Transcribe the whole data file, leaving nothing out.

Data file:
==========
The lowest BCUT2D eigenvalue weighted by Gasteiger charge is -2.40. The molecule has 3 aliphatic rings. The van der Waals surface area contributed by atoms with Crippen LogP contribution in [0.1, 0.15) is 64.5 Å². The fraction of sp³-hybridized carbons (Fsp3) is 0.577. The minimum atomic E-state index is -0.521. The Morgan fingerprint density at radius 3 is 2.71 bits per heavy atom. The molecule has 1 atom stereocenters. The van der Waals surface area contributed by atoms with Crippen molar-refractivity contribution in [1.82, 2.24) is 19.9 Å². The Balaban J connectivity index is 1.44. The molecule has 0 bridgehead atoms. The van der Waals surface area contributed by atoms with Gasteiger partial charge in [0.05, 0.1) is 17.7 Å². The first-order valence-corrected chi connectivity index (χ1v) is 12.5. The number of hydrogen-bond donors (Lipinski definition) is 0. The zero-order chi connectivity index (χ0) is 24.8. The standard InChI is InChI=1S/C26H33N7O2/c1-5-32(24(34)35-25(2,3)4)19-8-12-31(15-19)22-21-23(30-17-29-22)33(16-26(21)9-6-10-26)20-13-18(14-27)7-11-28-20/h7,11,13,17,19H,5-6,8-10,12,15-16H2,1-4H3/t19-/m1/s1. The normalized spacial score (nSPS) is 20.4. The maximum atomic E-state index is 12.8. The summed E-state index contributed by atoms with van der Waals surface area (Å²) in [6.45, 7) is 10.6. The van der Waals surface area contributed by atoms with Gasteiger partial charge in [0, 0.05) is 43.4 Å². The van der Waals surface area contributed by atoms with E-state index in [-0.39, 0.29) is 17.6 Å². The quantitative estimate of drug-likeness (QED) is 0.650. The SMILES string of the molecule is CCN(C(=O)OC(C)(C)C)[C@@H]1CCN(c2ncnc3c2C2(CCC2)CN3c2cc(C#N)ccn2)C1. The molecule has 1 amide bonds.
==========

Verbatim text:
The lowest BCUT2D eigenvalue weighted by Gasteiger charge is -2.40. The molecule has 3 aliphatic rings. The van der Waals surface area contributed by atoms with Crippen LogP contribution in [0.1, 0.15) is 64.5 Å². The fraction of sp³-hybridized carbons (Fsp3) is 0.577. The minimum atomic E-state index is -0.521. The Morgan fingerprint density at radius 3 is 2.71 bits per heavy atom. The molecule has 1 atom stereocenters. The van der Waals surface area contributed by atoms with Crippen molar-refractivity contribution in [1.82, 2.24) is 19.9 Å². The Balaban J connectivity index is 1.44. The molecule has 0 bridgehead atoms. The van der Waals surface area contributed by atoms with Gasteiger partial charge in [0.05, 0.1) is 17.7 Å². The first-order valence-corrected chi connectivity index (χ1v) is 12.5. The number of hydrogen-bond donors (Lipinski definition) is 0. The zero-order chi connectivity index (χ0) is 24.8. The standard InChI is InChI=1S/C26H33N7O2/c1-5-32(24(34)35-25(2,3)4)19-8-12-31(15-19)22-21-23(30-17-29-22)33(16-26(21)9-6-10-26)20-13-18(14-27)7-11-28-20/h7,11,13,17,19H,5-6,8-10,12,15-16H2,1-4H3/t19-/m1/s1. The normalized spacial score (nSPS) is 20.4. The maximum atomic E-state index is 12.8. The summed E-state index contributed by atoms with van der Waals surface area (Å²) in [6.45, 7) is 10.6. The van der Waals surface area contributed by atoms with Gasteiger partial charge in [0, 0.05) is 43.4 Å². The van der Waals surface area contributed by atoms with E-state index in [-0.39, 0.29) is 17.6 Å². The quantitative estimate of drug-likeness (QED) is 0.650. The SMILES string of the molecule is CCN(C(=O)OC(C)(C)C)[C@@H]1CCN(c2ncnc3c2C2(CCC2)CN3c2cc(C#N)ccn2)C1. The molecule has 1 amide bonds.